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Kyrgyzstan: In China’s tightening embrace?

 

Kyrgyzstan’s inability to escape China’s increasingly assertive influence is emblematic of the struggles faced by many smaller nations, who received investment from China under the Belt and Road Initiative (BRI). The country will have to decide between the lures of development and the demands of concerned citizens. 

 

15 Jan. 2019

By Julius Rogenhofer and Hacer Zekiye Gonul

 

Kyrgyzstan, revered by adventurous travellers as the “Switzerland of Central Asia” for its scenic mountain ranges, is not known for drawing international attention. Yet 2018 was marked by a series of political turbulences, which might become characteristic for the struggles faced by recipients of Chinese investment under the BRI. When in 2013 the former Kyrgyz President Almazbek Atambaev met Xi Jinping to upgrade Kyrgyzstan’s relationship with the Peoples Republic of China to a strategic partnership, this step was viewed by both sides as the spark for increased Chinese infrastructure investment into Kyrgyzstan. Both sides promised closer cooperation, including on combating what China refers to as the “three evils” of terrorism, separatism and extremism. Since 2013, the nation of approximately six million inhabitants has received between USD 200 million and USD 500 million annually in Gross Foreign Direct Investment from China, with loans from China amounting to 36% of the country’s sovereign debt (2015) and trade with China amounting to 28% of Kyrgyzstan’s total trade (2016).These figures are significant not only because exports to China from Kyrgyzstan are limited, but also because until the 1990s virtually all of Kyrgyzstan’s trading partners were members of the Soviet Union. 

 

Increased economic dependency on China was at the center of a heated corruption investigation launched against former Kyrgyz Prime Minister Sapar Isakov and former Bishkek Mayor Kubanychbek Kulmatov over the failure of the Chinese-modernized Bishkek Heating and Power Plant in January 2018. The two men stand accused of lobbying for the Chinese company that was awarded the modernization project without a tender and of redirecting Chinese financial aid received in connection with the modernization. The new President of KyrgyzstanSooronbay Jeenbekov must walk a tight rope between taking a stance on corruption and maintaining amicable relations with Xi Jinping. At the same time, new corruption allegations are emerging over other China-funded infrastructure projects, including the 433 km long road between North and South Kyrgyzstan, dubbed Kyrgyzstan’s biggest infrastructure project.

 

Beyond the corruption allegations, tensions between Kyrgyzstan and its overpowering Eastern neighbour have impacted both the Kyrgyz government and the country’s public sphere.A major source of ambivalence for the Kyrgyz population are rapid increases in the presence of Chinese companies and migrant labourers in the country. Chinese road work companies became a major source of employment for Kyrgyz citizens in the infrastructure projects agreed between the two nations. However, the vast influx of Chinese migrants to the small nation have triggered concerns among sections of the Kyrgyz population: According to local media sources thousands of Chinese migrants use illicit means to work in the country, which has adverse effects on the rental and housing markets. Chinese migrants already make up 75% of all migrants to Kyrgyzstan, which locals perceive as a threat to their own employment prospects and way of life. These concerns peaked over China’s demands for visa free access to Kyrgyzstan. While framed as an initiative to boost tourism, the Kyrgyz State Migration Service and the State Committee for National Security expressed concerns that those who enter the country under the guise of visa-free tourism would, in fact, become migrant labourers. The harsh, coercive tone in which the Chinese delegation demanded “visas for life” for its citizens has outraged both politicians and the Kyrgyz public. Meanwhile, President Jeenbekovhas come under increased pressure to speak out over the internment of Askar Yunus, a leading Kyrgyz historian and brother of the Kyrgyz parliamentary deputy Zhunus uulu Adyl, in a, so-called, “re-education” camp in Xinjiang.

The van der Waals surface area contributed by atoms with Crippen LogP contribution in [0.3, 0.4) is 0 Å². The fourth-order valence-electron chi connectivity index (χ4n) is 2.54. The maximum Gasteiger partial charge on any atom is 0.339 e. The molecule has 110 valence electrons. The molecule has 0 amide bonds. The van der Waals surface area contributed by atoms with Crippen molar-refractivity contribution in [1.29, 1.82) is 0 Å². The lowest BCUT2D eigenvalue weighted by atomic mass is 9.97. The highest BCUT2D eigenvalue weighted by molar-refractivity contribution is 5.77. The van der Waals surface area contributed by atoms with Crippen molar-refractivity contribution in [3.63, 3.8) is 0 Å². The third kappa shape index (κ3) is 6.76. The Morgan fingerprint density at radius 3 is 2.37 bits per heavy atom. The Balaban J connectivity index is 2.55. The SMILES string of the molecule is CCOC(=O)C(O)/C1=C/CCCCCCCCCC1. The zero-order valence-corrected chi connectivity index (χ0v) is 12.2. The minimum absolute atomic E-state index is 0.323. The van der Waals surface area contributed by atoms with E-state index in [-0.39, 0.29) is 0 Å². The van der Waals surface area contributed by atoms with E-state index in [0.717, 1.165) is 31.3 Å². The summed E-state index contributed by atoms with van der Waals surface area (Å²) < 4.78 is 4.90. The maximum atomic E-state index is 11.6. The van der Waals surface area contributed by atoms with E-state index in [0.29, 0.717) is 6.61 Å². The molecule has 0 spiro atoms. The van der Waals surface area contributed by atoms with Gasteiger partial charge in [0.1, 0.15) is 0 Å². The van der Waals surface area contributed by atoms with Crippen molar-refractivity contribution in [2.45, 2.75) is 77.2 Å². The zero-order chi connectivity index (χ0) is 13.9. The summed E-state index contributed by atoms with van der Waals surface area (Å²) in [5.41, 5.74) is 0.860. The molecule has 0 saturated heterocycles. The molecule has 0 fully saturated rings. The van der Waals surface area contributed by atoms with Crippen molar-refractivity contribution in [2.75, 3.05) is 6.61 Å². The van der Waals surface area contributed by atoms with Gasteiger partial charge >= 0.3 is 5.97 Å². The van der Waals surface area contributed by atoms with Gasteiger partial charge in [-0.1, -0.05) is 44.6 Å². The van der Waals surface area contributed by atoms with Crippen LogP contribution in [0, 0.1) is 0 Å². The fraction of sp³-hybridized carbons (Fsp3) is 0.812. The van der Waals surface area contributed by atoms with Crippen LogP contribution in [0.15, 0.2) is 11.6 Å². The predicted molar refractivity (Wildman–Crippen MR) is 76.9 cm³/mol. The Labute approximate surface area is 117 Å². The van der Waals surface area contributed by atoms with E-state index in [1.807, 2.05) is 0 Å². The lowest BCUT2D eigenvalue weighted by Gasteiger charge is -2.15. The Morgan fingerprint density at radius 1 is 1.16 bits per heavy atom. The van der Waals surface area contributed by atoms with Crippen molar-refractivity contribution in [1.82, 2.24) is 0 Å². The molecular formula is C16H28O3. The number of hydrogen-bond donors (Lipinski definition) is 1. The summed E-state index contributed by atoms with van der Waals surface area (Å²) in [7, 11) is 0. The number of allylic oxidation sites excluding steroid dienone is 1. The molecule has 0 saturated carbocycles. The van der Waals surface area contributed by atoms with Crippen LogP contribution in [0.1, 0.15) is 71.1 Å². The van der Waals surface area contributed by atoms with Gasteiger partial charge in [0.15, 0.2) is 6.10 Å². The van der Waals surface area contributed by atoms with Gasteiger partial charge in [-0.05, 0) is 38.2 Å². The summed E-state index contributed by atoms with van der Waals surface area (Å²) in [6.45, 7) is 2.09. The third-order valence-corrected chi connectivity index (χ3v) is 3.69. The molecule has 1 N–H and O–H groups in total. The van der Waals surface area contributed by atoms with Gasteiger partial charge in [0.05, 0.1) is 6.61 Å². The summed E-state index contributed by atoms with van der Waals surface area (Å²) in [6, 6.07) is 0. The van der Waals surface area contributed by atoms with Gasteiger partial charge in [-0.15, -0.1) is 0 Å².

What emerges from these challenges is country torn between the urgent need for development and infrastructure expenditure and the significant political costs associated with China’s ostensible generosity: Corruption, lacking transparency and political meddling are only some of the hidden cost of China’s embrace. Perhaps this predicament should serve as a note of caution for European nations that are increasingly lured by “strings-free” Chinese investment.